How Proust Can Change Your Life, Alain de Botton
I had actually meant to read this book since college, and of course never got to it. Probably because I was busy studying American class disparities and actually reading Proust. Which I didn’t get at the time. But here’s a funny, WASPy, trivia note for you: The senior yearbook of my alma mater, Smith College, is called the Madeleine. Get it? Proust’s madeleine…causes him to remember his past…not unlike a yearbook???? So pretentious, but also gives me a warm feeling of gleeful nostalgia…not unlike watching episodes of the L-Word. Anyways. I have started reading this book – favorite quote thus far “As for Miss X, to his mother’s distress, Marcel had never been receptive to her charms, nor to those of the Misses A-Z; and it was a long time since he had bothered to ask if there was a younger brother at hand, having concluded that a glass of well-chilled beer offered a more reliable source of pleasure than lovemaking.” You can read about this book for real, right here.
The Water Room (A Peculiar Crimes Unit Mystery), Christopher Fowler
I have never read a book in this series, but my sense is that if you combined Jasper Fforde with a British version of Statler and Waldorf (yes I mean the Muppets) you would have the team of John May and Arthur Bryant. For me, British detective fiction, the more eccentric the better, is the literary equivalent of mac and cheese – what I choose when I need to eat my feelings. Like, if P.D. James could live forever I would be happy. Plus, the covers are great, and I’m superficial that way. You can read a legitimate review with great quotes on this blog that I just found with a Google search.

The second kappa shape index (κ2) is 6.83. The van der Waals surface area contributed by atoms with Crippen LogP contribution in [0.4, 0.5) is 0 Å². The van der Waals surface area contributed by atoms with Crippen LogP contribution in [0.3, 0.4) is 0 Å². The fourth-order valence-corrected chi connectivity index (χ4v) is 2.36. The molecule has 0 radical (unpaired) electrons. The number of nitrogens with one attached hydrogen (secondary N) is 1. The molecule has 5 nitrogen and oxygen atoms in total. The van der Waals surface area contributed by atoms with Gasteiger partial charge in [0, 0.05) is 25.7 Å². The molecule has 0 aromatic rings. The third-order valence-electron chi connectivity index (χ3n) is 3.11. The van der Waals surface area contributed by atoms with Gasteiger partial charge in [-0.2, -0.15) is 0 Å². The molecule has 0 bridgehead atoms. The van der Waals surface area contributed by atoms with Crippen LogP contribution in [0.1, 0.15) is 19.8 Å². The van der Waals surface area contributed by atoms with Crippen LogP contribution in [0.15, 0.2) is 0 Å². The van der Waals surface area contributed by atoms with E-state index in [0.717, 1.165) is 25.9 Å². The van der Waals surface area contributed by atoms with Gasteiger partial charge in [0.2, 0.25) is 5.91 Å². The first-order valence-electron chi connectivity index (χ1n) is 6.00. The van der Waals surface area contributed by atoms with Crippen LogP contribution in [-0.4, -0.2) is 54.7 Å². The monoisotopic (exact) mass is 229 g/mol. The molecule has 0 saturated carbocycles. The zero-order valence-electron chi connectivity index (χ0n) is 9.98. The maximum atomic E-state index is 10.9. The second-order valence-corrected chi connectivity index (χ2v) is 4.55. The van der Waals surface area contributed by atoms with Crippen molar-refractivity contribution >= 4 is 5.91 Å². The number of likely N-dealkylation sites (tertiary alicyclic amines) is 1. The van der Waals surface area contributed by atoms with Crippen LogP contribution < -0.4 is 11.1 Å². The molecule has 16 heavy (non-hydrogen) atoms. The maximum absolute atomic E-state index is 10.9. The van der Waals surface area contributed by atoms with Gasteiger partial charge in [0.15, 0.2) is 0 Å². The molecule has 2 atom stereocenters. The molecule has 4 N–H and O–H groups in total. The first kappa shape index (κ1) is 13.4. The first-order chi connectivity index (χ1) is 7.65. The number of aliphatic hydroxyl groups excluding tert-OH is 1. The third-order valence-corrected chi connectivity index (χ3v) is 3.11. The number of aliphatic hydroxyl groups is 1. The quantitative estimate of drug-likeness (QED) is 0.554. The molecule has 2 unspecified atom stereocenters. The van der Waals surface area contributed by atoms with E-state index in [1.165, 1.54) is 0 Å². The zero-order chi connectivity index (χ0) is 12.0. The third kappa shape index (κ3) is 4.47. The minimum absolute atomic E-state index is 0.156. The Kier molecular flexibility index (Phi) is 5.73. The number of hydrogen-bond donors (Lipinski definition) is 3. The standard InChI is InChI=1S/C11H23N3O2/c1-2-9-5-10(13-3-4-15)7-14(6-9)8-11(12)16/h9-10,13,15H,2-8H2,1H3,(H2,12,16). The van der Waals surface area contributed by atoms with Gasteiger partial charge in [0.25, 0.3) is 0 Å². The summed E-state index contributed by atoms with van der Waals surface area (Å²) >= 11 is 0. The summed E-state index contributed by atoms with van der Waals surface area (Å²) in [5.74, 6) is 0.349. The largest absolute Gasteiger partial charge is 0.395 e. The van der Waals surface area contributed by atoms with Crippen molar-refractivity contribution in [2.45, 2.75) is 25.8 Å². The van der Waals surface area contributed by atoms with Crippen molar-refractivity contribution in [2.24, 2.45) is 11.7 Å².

The September Society, Charles Finch
This is the second mystery in the Charles Lenox series, which endeavors to bring cozy, undemanding British mysteries to an art form. It also rather a rip-off of The Sign of Four, but I don’t mind. The atmosphere is quite lovely, though the plots manage to be a little thin. I keep buying these books even though they’re not great. I don’t know why. I sort of really like them and halfway through I just want to be all YOU’VE MADE YOUR POINT WITH THE TRAINS AND THE EVENING PAPERS AND THE FIRE-WARMED SLIPPERS. I just want them to be a gloomy Sunday panacea. It’s a compulsion.